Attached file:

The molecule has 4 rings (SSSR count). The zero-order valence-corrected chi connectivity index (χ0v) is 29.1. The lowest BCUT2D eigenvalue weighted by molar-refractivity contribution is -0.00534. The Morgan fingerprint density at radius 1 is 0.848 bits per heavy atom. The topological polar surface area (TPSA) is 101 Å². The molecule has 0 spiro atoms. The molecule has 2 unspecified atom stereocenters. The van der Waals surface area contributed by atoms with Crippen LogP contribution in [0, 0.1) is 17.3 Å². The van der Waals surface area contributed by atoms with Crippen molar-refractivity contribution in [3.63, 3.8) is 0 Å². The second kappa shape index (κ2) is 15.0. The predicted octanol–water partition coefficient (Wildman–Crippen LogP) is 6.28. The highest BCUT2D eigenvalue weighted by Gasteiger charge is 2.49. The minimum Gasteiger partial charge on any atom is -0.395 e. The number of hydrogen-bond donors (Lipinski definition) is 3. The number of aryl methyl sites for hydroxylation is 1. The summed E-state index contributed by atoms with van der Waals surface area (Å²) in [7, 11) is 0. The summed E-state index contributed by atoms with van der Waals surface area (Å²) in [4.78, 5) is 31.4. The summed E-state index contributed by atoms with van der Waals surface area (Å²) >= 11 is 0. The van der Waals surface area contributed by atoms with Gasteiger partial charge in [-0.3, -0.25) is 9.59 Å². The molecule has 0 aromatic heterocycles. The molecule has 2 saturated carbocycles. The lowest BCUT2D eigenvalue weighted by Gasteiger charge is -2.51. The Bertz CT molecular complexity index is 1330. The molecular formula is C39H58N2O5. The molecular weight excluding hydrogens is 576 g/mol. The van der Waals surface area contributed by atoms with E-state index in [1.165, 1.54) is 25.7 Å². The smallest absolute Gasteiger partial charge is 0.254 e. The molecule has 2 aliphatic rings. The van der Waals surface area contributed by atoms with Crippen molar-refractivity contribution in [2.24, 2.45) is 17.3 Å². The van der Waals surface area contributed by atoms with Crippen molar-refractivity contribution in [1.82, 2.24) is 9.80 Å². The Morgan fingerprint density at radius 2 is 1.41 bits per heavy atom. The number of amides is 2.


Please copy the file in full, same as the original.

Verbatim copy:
The molecule has 4 rings (SSSR count). The zero-order valence-corrected chi connectivity index (χ0v) is 29.1. The lowest BCUT2D eigenvalue weighted by molar-refractivity contribution is -0.00534. The Morgan fingerprint density at radius 1 is 0.848 bits per heavy atom. The topological polar surface area (TPSA) is 101 Å². The molecule has 0 spiro atoms. The molecule has 2 unspecified atom stereocenters. The van der Waals surface area contributed by atoms with Crippen LogP contribution in [0, 0.1) is 17.3 Å². The van der Waals surface area contributed by atoms with Crippen molar-refractivity contribution in [3.63, 3.8) is 0 Å². The second kappa shape index (κ2) is 15.0. The predicted octanol–water partition coefficient (Wildman–Crippen LogP) is 6.28. The highest BCUT2D eigenvalue weighted by Gasteiger charge is 2.49. The minimum Gasteiger partial charge on any atom is -0.395 e. The number of hydrogen-bond donors (Lipinski definition) is 3. The number of aryl methyl sites for hydroxylation is 1. The summed E-state index contributed by atoms with van der Waals surface area (Å²) in [7, 11) is 0. The summed E-state index contributed by atoms with van der Waals surface area (Å²) in [4.78, 5) is 31.4. The summed E-state index contributed by atoms with van der Waals surface area (Å²) >= 11 is 0. The van der Waals surface area contributed by atoms with Gasteiger partial charge in [-0.3, -0.25) is 9.59 Å². The molecule has 0 aromatic heterocycles. The molecule has 2 saturated carbocycles. The lowest BCUT2D eigenvalue weighted by Gasteiger charge is -2.51. The Bertz CT molecular complexity index is 1330. The molecular formula is C39H58N2O5. The molecular weight excluding hydrogens is 576 g/mol. The van der Waals surface area contributed by atoms with E-state index in [1.165, 1.54) is 25.7 Å². The smallest absolute Gasteiger partial charge is 0.254 e. The molecule has 2 aliphatic rings. The van der Waals surface area contributed by atoms with Crippen molar-refractivity contribution in [2.24, 2.45) is 17.3 Å². The van der Waals surface area contributed by atoms with Crippen molar-refractivity contribution in [1.82, 2.24) is 9.80 Å². The Morgan fingerprint density at radius 2 is 1.41 bits per heavy atom. The number of amides is 2.